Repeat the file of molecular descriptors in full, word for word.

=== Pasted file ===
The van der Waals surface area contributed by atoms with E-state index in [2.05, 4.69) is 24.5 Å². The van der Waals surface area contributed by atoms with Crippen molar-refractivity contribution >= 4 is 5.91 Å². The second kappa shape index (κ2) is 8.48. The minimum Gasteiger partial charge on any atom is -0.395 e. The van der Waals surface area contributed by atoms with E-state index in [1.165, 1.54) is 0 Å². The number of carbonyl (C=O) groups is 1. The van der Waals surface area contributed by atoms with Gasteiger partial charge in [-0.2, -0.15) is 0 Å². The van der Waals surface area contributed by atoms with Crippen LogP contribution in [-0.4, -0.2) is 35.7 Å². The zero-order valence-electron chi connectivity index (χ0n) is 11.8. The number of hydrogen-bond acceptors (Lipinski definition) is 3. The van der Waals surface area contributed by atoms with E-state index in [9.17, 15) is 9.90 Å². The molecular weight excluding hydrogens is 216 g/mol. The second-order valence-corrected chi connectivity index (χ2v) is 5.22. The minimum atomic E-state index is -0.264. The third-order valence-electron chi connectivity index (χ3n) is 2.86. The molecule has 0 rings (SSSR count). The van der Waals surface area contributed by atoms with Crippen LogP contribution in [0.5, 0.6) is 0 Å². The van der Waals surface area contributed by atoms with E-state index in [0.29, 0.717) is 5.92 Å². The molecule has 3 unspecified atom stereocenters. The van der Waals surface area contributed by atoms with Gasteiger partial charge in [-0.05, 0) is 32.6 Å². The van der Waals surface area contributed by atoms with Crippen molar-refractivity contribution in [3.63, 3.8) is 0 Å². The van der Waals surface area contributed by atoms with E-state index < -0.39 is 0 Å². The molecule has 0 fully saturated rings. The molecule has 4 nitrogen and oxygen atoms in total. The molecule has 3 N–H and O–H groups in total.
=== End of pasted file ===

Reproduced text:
The van der Waals surface area contributed by atoms with E-state index in [2.05, 4.69) is 24.5 Å². The van der Waals surface area contributed by atoms with Crippen molar-refractivity contribution >= 4 is 5.91 Å². The second kappa shape index (κ2) is 8.48. The minimum Gasteiger partial charge on any atom is -0.395 e. The van der Waals surface area contributed by atoms with E-state index in [1.165, 1.54) is 0 Å². The number of carbonyl (C=O) groups is 1. The van der Waals surface area contributed by atoms with Gasteiger partial charge in [-0.2, -0.15) is 0 Å². The van der Waals surface area contributed by atoms with Crippen LogP contribution in [-0.4, -0.2) is 35.7 Å². The zero-order valence-electron chi connectivity index (χ0n) is 11.8. The number of hydrogen-bond acceptors (Lipinski definition) is 3. The van der Waals surface area contributed by atoms with E-state index in [9.17, 15) is 9.90 Å². The molecular weight excluding hydrogens is 216 g/mol. The second-order valence-corrected chi connectivity index (χ2v) is 5.22. The minimum atomic E-state index is -0.264. The third-order valence-electron chi connectivity index (χ3n) is 2.86. The molecule has 0 rings (SSSR count). The van der Waals surface area contributed by atoms with Crippen LogP contribution in [0.5, 0.6) is 0 Å². The van der Waals surface area contributed by atoms with E-state index in [0.29, 0.717) is 5.92 Å². The molecule has 3 unspecified atom stereocenters. The van der Waals surface area contributed by atoms with Gasteiger partial charge in [-0.05, 0) is 32.6 Å². The van der Waals surface area contributed by atoms with Crippen molar-refractivity contribution in [3.63, 3.8) is 0 Å². The van der Waals surface area contributed by atoms with E-state index < -0.39 is 0 Å². The molecule has 0 fully saturated rings. The molecule has 4 nitrogen and oxygen atoms in total. The molecule has 3 N–H and O–H groups in total.